iKons to iPhones – religion and art combined

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Ikons to iphones religion and art

ikons to iPhones

concept and text written by Denis Taylor

The Ikon [or eng: iCon] comes from the Greek word eikon (Greeek meaning: image resemblance) from that basic understanding of the word eiKon, this article is based as a concept.

Egyptian iKons?

The famous paintings known as the Faiyum Portraits were discovered at the Necropolis of Faiyum and today could be viewed as form of icons of Art. Although many of these portraits were also found elsewhere in Egypt the vast majority of the Greco/Roman Egyptian portraits were discovered in the Faiyum Basin. The initial examples of these portraits were sent to Europe from the Saqqara Pyramid in 1615 by Pietro Della, an Italian voyager. Due to the dry hot Egyptian climate the portraits were amazingly preserved and the colours astonished the viewers of them as they seemed as just as vibrant as the day they were painted. 

It took until 1887 before the British Egyptologist, Flinders Petrie, started excavations at Hawara where he found eighty one portraits in the (Hawara) necropolis. He showcased them all at an exhibition in London. Following the huge success of that exhibition he travelled back to the Necropolis (to (north of the Pyramid of Amenemhat III and at the Palace of the “Labyrinth”) in 1910 and he found another seventy portraits. Most of these portraits are on display in Cairo and London museums. 

It is thought that this form of panel portrait painting had started as early as the first century BC in Egypt. The early Egyptians had been painting pictures of their Gods and Pharaohs they were attached and buried with mummies for generations, therefore it was a natural switch to a employ more realistic style of portraiture, one that today we have become familiar with in the past and contemporary portraiture, over the last several centuries.

The Faiyum portraits were found attached to the head of their loved ones after they were bound with bands of Cartonnage and buried in a wooden casket.  Cartonnage is made from layers of linen which was then covered in wet plaster which dried to a final finish which became hard and smooth covering the body. The medium  used varied as time progressed. Later colours used were created with natural pigments bound together with egg, which became known as tempera.  A medium that was also favoured by the Greeks and Byzantium icon painters for murals. Many of the early Faiyum portraits and indeed sixth century icons, were created using encaustic. (hot wax painting). The common (and probably the earliest encaustic painting) was made by heating Beeswax and Damar resin with pigments. All material can be collaged (layered) into the medium. The wax encaustic method was described by the Roman scholar Pliny the Elder around the first century AD that this method was used by artists for the Faiyum portraits from around 100 to 300 AD.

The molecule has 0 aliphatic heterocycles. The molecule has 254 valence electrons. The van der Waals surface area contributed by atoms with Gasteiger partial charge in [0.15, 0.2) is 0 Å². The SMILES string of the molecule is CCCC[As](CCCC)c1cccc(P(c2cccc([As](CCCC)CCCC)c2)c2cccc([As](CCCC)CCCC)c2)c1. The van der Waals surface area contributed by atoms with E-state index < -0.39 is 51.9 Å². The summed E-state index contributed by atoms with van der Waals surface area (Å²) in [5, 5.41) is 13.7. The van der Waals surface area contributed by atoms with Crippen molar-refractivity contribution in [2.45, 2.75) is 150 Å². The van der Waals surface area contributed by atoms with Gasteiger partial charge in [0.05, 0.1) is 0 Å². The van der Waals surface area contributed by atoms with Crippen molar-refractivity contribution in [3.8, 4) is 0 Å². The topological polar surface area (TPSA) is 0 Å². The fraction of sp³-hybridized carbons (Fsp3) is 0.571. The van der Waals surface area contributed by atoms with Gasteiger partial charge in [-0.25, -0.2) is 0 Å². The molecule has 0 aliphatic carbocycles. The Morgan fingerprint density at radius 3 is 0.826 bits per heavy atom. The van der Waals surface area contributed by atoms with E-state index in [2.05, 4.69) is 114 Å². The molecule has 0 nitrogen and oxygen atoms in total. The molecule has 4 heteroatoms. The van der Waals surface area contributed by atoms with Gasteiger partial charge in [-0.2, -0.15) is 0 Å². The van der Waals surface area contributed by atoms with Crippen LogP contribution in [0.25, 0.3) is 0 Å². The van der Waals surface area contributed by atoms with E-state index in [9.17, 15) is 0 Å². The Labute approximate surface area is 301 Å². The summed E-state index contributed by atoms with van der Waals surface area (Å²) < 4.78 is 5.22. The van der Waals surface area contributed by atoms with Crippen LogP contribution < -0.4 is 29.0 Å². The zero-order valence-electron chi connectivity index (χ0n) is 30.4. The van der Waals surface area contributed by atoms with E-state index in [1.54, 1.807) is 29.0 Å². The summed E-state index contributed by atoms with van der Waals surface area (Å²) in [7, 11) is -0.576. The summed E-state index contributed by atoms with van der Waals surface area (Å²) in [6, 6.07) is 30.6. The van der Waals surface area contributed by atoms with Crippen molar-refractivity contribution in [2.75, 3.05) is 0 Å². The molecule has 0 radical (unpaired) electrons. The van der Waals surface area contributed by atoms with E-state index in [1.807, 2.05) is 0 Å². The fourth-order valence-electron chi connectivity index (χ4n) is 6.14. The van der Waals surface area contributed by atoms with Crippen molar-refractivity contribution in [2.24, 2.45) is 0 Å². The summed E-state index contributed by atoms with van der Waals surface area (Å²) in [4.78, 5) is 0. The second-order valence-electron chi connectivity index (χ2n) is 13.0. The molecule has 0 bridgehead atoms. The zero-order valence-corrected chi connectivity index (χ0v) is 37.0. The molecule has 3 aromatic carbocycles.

The word encaustic, comes from the ancient Greeks meaning quite literary “burning in.” Today the encaustic method grew in popularity from around  the 1990s, although it seems the mastering of the technique has not been easy to achieved for portraiture in modern painting, but has be used for gaining textural and depth of field in mostly abstract pattern work or semi abstract landscape painting, which is less demanding.

Some believe that Fayum portraits were painted during the lives of their owners and displayed in their homes until death and then they would cover the face of the mummy with the painting post mortem. This would seem to be the common practise, hence the sheer quantity of discoveries in Egypt.  Some believe that many of the portraits were painted after the death of their owners. The portraits have also been found without mummies attached to them….

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